EM1-3 Oxidative Molecular Layer Deposition of Conjugated Amine Polymer Thin-Films
Quinton Wyatt, Mitchel Vaninger, Thomas Heitmann, Helmut Kaiser, Matthias Young (University of Missouri, Columbia)
Electrically-conductive and redox-active polymers such as polyethylenedioxythiophene (PEDOT), polypyrrole (PPy), and polyaniline (PANI) have applications in flexible electronics, energy storage, electrochemical desalination, and chemical sensors. In each of these applications, delivering conformal, thin-film polymer coatings is attractive to provide lower weight, faster charging, and higher sensitivity. Unfortunately, traditional approaches for polymer synthesis struggle to deliver uniform thin film coatings onto 3D substrates. In general, molecular layer deposition (MLD) is an attractive route for the formation of these polymer coatings because MLD growth involves alternating self-limiting surface reactions and inherently provides uniform coatings on 3D substrates. Previous work reported a scheme for MLD of conductive and redox-active polymers employing sequential doses of monomers and a chemical oxidant (MoCl5), termed oxidative MLD or “oMLD,” and demonstrated the formation of PEDOT films using this approach. In this report, we expand on this prior work and study oMLD of amine-containing conductive and redox-active polymers including PPy, PANI, and their derivatives using alternating exposures of monomers and MoCl5 oxidant. We perform both in-situ and ex-situ experimental measurements to study the growth behavior of these polymers, and identify unexpected monomer-dependent growth. We also measure the conformality and the electrical and electrochemical properties of the resulting films. We find that pyrrole and substituted-aniline both undergo self-limiting surface reactions to form conformal, electrically-conductive and redox-active polymer films. We also identify that copolymer alloys of PPy and substituted-PANI growth chemistries yield improved electrochemical properties over isolated monomer chemistries. Our results provide new insights into the oMLD growth mechanism in general, and offer the prospect for molecular-level control of conjugated polymer structures delivered in a conformal, thin-film geometry.View Supplemental Document (pdf)
EM1-6 Converting Molecular Layer Deposited Alucone Films into Al2O3/alucone Hybrid Multilayers by Plasma Densification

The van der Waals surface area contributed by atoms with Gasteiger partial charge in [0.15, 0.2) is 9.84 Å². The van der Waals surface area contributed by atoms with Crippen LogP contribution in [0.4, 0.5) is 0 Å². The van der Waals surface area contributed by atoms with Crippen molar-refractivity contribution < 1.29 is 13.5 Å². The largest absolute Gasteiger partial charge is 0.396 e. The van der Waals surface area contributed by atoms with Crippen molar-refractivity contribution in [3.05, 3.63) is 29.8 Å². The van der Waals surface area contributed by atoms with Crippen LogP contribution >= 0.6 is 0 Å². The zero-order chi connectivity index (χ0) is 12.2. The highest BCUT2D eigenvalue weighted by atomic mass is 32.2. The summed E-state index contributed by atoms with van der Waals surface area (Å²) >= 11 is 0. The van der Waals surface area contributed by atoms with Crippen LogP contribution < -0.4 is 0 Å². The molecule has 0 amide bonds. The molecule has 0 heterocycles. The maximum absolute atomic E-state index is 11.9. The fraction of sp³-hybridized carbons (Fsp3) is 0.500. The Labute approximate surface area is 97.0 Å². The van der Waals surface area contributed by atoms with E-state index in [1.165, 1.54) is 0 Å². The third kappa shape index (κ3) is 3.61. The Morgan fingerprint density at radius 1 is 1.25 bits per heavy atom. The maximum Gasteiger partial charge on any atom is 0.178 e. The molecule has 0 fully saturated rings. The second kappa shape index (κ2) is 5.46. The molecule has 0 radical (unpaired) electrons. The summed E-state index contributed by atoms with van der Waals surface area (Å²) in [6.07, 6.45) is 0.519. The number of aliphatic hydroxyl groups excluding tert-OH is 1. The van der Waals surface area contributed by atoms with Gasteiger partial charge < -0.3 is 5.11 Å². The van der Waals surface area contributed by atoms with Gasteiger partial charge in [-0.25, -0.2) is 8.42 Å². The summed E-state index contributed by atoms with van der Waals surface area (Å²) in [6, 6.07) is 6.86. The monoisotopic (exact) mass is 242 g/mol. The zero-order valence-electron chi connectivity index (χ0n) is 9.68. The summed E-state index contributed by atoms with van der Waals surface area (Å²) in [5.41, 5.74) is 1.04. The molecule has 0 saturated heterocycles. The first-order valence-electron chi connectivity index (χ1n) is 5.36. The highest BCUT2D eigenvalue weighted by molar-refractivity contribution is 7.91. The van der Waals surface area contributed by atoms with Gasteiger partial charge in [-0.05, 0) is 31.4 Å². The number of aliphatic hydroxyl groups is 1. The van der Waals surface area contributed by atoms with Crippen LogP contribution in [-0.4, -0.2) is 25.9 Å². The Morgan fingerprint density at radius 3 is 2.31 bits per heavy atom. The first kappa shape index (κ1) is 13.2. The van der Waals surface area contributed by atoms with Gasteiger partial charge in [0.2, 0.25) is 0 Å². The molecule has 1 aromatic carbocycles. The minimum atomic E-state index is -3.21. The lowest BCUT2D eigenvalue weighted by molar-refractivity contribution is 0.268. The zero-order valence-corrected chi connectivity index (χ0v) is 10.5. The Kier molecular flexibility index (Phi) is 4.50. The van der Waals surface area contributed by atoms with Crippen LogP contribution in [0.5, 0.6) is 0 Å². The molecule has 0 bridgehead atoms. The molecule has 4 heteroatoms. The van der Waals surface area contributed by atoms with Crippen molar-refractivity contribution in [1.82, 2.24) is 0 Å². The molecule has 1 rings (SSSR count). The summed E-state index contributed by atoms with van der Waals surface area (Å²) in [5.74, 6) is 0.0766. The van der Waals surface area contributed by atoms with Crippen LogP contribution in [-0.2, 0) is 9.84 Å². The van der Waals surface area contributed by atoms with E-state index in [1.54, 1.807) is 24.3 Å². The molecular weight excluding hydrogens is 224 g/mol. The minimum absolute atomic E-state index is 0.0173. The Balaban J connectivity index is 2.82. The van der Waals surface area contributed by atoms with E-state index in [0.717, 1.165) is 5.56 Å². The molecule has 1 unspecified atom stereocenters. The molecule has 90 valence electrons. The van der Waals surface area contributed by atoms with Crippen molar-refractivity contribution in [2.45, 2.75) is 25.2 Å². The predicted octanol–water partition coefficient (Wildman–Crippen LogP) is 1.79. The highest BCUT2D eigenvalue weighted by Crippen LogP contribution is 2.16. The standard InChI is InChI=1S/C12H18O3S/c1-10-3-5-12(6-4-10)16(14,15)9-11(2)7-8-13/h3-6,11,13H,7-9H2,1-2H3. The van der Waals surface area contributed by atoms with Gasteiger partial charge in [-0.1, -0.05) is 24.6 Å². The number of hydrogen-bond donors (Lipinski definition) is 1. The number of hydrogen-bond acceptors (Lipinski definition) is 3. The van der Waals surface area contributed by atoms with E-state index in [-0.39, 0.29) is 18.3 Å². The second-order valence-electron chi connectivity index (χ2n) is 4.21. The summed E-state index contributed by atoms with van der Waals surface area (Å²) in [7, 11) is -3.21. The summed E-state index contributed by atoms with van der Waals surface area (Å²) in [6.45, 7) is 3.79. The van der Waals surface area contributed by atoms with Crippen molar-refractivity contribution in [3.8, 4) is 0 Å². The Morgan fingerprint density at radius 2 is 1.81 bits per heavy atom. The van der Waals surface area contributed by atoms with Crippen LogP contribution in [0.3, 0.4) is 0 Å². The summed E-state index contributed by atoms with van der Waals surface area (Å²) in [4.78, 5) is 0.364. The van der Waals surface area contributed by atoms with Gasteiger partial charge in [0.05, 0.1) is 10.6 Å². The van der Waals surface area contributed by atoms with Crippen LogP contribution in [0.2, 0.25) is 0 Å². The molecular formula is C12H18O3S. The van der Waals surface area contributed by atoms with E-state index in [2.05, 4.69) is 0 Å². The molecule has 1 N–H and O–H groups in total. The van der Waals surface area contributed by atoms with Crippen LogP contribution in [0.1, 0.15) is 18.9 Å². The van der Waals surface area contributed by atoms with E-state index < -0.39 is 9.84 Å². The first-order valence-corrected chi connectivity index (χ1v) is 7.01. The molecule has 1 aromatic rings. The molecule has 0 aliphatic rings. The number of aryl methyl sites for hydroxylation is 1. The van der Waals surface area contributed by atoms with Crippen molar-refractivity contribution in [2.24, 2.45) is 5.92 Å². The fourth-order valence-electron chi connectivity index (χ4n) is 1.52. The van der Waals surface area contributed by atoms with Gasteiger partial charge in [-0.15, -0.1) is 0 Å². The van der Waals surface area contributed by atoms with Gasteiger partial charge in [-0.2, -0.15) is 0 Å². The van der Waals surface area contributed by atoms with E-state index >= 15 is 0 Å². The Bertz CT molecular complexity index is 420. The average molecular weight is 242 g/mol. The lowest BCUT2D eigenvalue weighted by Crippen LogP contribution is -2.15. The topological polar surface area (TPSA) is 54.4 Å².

Juan Santo Domingo Peñaranda, Mikko Nisula, Sofie Sarah Titia Vandenbroucke, Matthias M. Minjauw, Jin Li, Andreas Werbrouck, Jonas Keukelier (Ghent University); Andrea Itziar Pitillas Martínez (IMEC); Jolien Dendooven, Christophe Detavernier (Ghent University)
Alucones are one of the best-known films in the Molecular Layer Deposition (MLD) field, mainly due to their flexibility, but their stability in air is a concern. On the other hand, Al2O3 offers very low water vapour transmission rates (WVTRs), at the expense of strain sensitivity even for thin layers. As a consequence, alucone/Al2O3 nanolaminates withhold potential for synergistic behaviour. The impermeability of Al2O3 will impede moisture from entering the stack and, when it enters, it will encounter an alucone structure where it will absorb. Therefore, these nanolaminates can create a very tortuous path for water molecules and may lower the effective diffusion constant to the substrate.
In this work, we prove that alucone/ Al2O3 nanolaminate synthesis can be successfully performed by alternating alucone MLD growth with static O2 plasma exposures. Upon plasma treatment, only the top part of the alucone is densified into Al2O3, while the rest of the film remains relatively unaltered. X-ray reflectivity (XRR) and x-ray photoelectron spectroscopy (XPS) depth profiling show that the process yields a bilayer structure, which remains stable in air. Fourier-transform infrared spectroscopy (FTIR) measurements show that Al2O3 features are generated after plasma treatment, while the original alucone features remain, confirming that plasma treatment results in a bilayer structure. Also, an intermediate carboxylate is created near the interface. Calculations of Al atom density during plasma exposure point towards a partial loss of Al atoms during plasma treatment, in addition to the removal of the glycerol backbone.
The effect of different process parameters has been studied. Densification at the highest temperature possible (200ºC) has the best alucone preservation without hindering its thermal stability. In addition, operating at the lowest plasma power is found the most beneficial for the film, but there is a threshold that must be surpassed to achieve successful densification. About 70% of the original alucone film thickness can be expected to remain after densification, but thicker films may result in more diffuse interfaces. Additionally, this process has also been successfully performed in multilayers, showing potential for encapsulation applications.
This work is funded by the European Union's Horizon 2020 research and innovation program under the Marie Skłodowska-Curie grant agreement №765378.View Supplemental Document (pdf)